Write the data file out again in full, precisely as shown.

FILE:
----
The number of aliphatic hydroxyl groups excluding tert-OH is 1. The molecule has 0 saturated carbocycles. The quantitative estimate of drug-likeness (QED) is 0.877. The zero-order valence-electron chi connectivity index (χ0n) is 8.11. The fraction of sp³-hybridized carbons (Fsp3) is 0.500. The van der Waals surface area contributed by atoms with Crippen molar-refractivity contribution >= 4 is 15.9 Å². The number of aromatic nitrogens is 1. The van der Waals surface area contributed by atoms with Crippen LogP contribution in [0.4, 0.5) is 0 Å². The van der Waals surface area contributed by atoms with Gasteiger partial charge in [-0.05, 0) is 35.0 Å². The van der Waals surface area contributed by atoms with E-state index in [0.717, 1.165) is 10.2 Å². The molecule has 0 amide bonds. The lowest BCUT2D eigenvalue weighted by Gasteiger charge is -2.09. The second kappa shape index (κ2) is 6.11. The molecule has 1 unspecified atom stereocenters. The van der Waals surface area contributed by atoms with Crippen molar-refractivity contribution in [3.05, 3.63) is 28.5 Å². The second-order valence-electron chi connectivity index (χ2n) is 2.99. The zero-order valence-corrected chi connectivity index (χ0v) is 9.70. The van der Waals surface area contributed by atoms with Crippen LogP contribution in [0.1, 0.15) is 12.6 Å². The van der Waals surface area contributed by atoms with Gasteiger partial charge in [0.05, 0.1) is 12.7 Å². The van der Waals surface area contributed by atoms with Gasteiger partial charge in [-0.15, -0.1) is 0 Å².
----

The number of aliphatic hydroxyl groups excluding tert-OH is 1. The molecule has 0 saturated carbocycles. The quantitative estimate of drug-likeness (QED) is 0.877. The zero-order valence-electron chi connectivity index (χ0n) is 8.11. The fraction of sp³-hybridized carbons (Fsp3) is 0.500. The van der Waals surface area contributed by atoms with Crippen molar-refractivity contribution >= 4 is 15.9 Å². The number of aromatic nitrogens is 1. The van der Waals surface area contributed by atoms with Crippen LogP contribution in [0.4, 0.5) is 0 Å². The van der Waals surface area contributed by atoms with Gasteiger partial charge in [-0.05, 0) is 35.0 Å². The van der Waals surface area contributed by atoms with E-state index in [0.717, 1.165) is 10.2 Å². The molecule has 0 amide bonds. The lowest BCUT2D eigenvalue weighted by Gasteiger charge is -2.09. The second kappa shape index (κ2) is 6.11. The molecule has 1 unspecified atom stereocenters. The van der Waals surface area contributed by atoms with Crippen molar-refractivity contribution in [3.05, 3.63) is 28.5 Å². The second-order valence-electron chi connectivity index (χ2n) is 2.99. The zero-order valence-corrected chi connectivity index (χ0v) is 9.70. The van der Waals surface area contributed by atoms with Crippen LogP contribution in [0.1, 0.15) is 12.6 Å². The van der Waals surface area contributed by atoms with Gasteiger partial charge in [0.05, 0.1) is 12.7 Å². The van der Waals surface area contributed by atoms with Gasteiger partial charge in [-0.15, -0.1) is 0 Å².